Lewis and Clark National Historic Trail

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Lewis and Clark National Historic Trail
IUCN category V (protected landscape/seascape)
Lewis and Clark National Historic Trail.PNG
Location IL, MO, KS, IA, NE, SD, ND, MT, ID, OR, and WA, USA
Nearest city Billings, MT
Coordinates 46°0′13″N 108°0′34″W / 46.00361°N 108.00944°W / 46.00361; -108.00944Coordinates: 46°0′13″N 108°0′34″W / 46.00361°N 108.00944°W / 46.00361; -108.00944
Area 51 acres (206,000 m²)
Established March 21, 1978
Visitors 250,000 (in 2004)
Governing body National Park Service

The Lewis and Clark National Historic Trail is a route across the United States commemorating the Lewis and Clark Expedition of 1804 to 1806. It is part of the National Trails System of the United States. It extends for some 3,700 miles (6,000 km) from Wood River, Illinois, to the mouth of the Columbia River in Oregon.

The trail is administered by the National Park Service, but sites along the trail are managed by federal land management agencies, state, local, tribal, and private organizations. The trail is not a hiking trail, but provides opportunities for hiking, boating and horseback riding at many locations along the route. The trail is the second longest of the 23 National Scenic and National Historic Trails. Beginning at the Camp Dubois recreation in Illinois, it passes through portions of Missouri, Kansas, Iowa, Nebraska, South Dakota, North Dakota, Montana, Idaho, Oregon, and Washington.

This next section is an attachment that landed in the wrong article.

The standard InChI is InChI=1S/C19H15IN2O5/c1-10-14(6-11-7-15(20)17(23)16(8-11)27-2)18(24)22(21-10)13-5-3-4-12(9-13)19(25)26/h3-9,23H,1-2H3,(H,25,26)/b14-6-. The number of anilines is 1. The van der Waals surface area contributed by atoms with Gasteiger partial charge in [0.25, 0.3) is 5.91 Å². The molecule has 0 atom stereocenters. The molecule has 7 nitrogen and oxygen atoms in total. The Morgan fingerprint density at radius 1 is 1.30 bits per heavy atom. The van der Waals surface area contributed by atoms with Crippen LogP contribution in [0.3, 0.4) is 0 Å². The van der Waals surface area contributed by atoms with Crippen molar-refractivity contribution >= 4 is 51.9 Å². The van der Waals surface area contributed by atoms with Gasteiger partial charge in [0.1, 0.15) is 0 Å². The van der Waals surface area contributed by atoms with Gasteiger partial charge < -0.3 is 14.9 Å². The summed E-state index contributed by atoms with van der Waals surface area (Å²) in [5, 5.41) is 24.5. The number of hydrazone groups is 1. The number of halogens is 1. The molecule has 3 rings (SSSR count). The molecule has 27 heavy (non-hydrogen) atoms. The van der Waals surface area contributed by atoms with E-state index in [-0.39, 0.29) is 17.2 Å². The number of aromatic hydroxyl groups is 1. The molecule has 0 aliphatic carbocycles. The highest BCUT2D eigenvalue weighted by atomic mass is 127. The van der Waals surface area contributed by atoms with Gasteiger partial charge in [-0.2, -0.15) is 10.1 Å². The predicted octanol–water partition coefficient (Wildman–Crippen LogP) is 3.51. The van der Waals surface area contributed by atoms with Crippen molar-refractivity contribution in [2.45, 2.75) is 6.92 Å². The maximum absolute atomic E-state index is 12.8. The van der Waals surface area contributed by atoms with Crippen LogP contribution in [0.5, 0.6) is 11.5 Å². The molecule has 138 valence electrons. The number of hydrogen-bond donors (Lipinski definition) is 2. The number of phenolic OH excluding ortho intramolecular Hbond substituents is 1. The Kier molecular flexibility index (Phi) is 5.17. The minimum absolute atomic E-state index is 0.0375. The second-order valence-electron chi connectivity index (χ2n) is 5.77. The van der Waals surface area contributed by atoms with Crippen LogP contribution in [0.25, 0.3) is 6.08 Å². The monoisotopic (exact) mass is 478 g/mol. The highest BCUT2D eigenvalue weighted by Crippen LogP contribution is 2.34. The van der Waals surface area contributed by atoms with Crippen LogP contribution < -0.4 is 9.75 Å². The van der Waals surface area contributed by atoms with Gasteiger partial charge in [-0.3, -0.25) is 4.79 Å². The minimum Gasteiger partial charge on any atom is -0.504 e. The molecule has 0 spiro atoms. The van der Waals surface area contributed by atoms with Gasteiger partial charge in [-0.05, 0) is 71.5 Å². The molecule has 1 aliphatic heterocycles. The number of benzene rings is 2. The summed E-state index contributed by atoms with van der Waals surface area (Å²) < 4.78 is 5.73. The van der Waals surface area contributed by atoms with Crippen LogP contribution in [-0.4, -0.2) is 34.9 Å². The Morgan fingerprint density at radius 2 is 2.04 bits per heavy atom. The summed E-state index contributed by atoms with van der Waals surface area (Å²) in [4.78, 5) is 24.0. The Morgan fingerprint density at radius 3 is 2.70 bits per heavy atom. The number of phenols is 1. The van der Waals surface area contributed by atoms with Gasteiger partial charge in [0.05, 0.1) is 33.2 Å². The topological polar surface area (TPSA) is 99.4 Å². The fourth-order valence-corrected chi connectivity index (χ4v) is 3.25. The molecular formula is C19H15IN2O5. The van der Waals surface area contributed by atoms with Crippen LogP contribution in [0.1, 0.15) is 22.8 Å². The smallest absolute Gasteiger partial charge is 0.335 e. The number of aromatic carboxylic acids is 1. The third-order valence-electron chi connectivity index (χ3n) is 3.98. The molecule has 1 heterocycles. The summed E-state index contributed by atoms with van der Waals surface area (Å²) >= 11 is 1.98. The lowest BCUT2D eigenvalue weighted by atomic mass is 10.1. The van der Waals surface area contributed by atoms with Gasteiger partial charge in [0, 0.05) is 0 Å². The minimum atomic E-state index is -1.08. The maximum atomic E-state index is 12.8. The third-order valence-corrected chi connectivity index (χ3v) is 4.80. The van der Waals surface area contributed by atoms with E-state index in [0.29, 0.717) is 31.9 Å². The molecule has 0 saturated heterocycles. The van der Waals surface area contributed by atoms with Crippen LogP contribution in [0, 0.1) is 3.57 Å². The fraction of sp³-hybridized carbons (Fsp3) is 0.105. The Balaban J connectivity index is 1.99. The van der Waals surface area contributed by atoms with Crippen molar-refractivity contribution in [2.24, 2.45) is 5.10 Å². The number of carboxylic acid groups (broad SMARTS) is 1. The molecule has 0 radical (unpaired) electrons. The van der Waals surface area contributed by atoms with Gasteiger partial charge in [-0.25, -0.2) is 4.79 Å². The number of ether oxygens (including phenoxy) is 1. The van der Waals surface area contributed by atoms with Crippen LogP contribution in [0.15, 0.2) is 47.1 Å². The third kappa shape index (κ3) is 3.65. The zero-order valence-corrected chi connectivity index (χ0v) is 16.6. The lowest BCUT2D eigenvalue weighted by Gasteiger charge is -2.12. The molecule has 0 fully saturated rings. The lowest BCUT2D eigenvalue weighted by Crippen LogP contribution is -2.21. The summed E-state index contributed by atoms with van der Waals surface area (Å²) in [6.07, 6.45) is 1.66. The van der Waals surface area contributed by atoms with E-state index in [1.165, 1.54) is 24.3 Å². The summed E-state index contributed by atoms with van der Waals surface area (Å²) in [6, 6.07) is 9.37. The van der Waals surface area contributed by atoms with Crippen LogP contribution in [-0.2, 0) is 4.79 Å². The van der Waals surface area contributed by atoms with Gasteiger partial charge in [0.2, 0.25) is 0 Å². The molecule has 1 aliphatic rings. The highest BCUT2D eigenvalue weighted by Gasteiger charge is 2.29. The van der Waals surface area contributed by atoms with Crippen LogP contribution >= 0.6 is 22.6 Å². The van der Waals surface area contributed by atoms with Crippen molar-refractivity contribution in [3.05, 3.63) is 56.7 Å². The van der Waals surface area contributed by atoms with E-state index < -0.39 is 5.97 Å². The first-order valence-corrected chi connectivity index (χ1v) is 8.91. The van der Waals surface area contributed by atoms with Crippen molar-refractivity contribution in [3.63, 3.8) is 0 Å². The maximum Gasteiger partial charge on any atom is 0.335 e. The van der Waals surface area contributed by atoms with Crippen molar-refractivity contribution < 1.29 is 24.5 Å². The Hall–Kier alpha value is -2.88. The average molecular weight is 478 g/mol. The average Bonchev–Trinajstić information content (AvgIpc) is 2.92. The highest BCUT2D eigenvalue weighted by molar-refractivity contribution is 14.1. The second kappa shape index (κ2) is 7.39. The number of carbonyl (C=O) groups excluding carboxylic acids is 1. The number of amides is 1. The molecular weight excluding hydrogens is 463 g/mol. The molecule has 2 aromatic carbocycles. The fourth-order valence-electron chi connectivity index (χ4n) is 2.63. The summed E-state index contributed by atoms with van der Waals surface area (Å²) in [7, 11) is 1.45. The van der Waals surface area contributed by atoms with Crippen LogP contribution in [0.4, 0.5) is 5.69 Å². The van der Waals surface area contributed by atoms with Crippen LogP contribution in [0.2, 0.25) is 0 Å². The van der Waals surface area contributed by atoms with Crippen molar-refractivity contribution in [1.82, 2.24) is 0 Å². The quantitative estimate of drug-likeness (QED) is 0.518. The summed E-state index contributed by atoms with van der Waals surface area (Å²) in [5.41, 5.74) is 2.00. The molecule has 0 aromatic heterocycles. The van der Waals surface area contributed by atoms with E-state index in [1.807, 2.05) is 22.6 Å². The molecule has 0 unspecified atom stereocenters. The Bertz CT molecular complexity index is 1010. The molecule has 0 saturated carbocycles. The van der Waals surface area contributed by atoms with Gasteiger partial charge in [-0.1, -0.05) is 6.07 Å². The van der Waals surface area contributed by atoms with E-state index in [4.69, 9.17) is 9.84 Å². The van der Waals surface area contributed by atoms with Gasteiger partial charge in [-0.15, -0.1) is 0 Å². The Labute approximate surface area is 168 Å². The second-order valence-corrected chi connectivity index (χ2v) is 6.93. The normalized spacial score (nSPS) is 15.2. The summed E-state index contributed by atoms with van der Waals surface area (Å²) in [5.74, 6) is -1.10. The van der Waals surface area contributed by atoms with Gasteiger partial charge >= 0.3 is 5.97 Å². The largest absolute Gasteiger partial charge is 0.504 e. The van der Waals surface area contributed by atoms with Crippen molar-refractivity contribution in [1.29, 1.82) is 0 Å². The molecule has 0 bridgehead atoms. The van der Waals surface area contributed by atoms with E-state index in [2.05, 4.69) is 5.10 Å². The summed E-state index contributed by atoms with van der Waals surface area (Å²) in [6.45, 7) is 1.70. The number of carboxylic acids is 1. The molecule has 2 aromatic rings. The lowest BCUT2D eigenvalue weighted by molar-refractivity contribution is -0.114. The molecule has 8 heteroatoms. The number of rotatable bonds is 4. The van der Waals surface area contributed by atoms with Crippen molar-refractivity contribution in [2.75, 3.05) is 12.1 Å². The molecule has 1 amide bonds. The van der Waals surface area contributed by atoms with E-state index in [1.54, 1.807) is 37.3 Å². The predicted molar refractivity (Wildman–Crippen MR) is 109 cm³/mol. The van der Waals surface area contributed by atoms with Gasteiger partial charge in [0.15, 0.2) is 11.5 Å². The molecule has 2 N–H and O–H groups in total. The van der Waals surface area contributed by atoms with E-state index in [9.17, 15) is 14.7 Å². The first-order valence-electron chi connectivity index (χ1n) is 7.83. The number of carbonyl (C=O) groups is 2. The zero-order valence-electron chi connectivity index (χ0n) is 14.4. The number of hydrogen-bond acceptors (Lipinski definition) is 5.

Headquarters and visitor center[edit]

National Park Service Midwest Regional Headquarters on the Downtown Omaha riverfront

The official headquarters for the trail is located at the National Park Service Mid-West Regional Headquarters, in Omaha, Nebraska. The visitor center features exhibits about the explorers and their historic trip, as well as information about sites along the trail.

History[edit]

Omaha and Council Bluffs on the trail

In 1948 the National Park Service proposed a "Lewis and Clark Tourway" along the Missouri River from St. Louis to Three Forks, Montana. Later, Jay "Ding" Darling proposed the development of the expedition route as a recreational trail. Following a 1966 report by the Bureau of Outdoor Recreation, the National Trails System Act of 1968 listed the route for study as a possible National Scenic Trail. Finally in 1978 the law was amended by the National Parks and Recreation Act to provide for a new category of trail, National Historic Trails, one of which was to be the Lewis and Clark trail.[1]

References[edit]

  • Bassman, John H. (2009). A navigation companion for the Lewis & Clark Trail. Volume 1, History, camp locations and daily summaries of expedition activities. United States: John H. Bassman. 

External links[edit]